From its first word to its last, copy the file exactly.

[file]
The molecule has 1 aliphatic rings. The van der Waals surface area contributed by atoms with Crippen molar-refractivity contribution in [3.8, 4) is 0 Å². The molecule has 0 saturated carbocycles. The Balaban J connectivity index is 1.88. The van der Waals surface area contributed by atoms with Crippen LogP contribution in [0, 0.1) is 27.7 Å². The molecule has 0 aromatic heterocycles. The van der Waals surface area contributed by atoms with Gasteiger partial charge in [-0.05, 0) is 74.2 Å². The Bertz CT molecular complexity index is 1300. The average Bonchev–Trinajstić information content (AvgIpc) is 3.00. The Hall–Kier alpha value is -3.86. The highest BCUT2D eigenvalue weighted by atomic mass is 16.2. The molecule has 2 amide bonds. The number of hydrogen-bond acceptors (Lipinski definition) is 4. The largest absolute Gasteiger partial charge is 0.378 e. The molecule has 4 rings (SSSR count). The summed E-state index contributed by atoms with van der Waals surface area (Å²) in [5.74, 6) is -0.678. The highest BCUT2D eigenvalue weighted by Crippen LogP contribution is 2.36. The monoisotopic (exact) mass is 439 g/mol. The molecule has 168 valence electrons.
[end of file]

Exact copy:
The molecule has 1 aliphatic rings. The van der Waals surface area contributed by atoms with Crippen molar-refractivity contribution in [3.8, 4) is 0 Å². The molecule has 0 saturated carbocycles. The Balaban J connectivity index is 1.88. The van der Waals surface area contributed by atoms with Crippen LogP contribution in [0, 0.1) is 27.7 Å². The molecule has 0 aromatic heterocycles. The van der Waals surface area contributed by atoms with Gasteiger partial charge in [-0.05, 0) is 74.2 Å². The Bertz CT molecular complexity index is 1300. The average Bonchev–Trinajstić information content (AvgIpc) is 3.00. The Hall–Kier alpha value is -3.86. The highest BCUT2D eigenvalue weighted by atomic mass is 16.2. The molecule has 2 amide bonds. The number of hydrogen-bond acceptors (Lipinski definition) is 4. The largest absolute Gasteiger partial charge is 0.378 e. The molecule has 4 rings (SSSR count). The summed E-state index contributed by atoms with van der Waals surface area (Å²) in [5.74, 6) is -0.678. The highest BCUT2D eigenvalue weighted by Crippen LogP contribution is 2.36. The monoisotopic (exact) mass is 439 g/mol. The molecule has 168 valence electrons.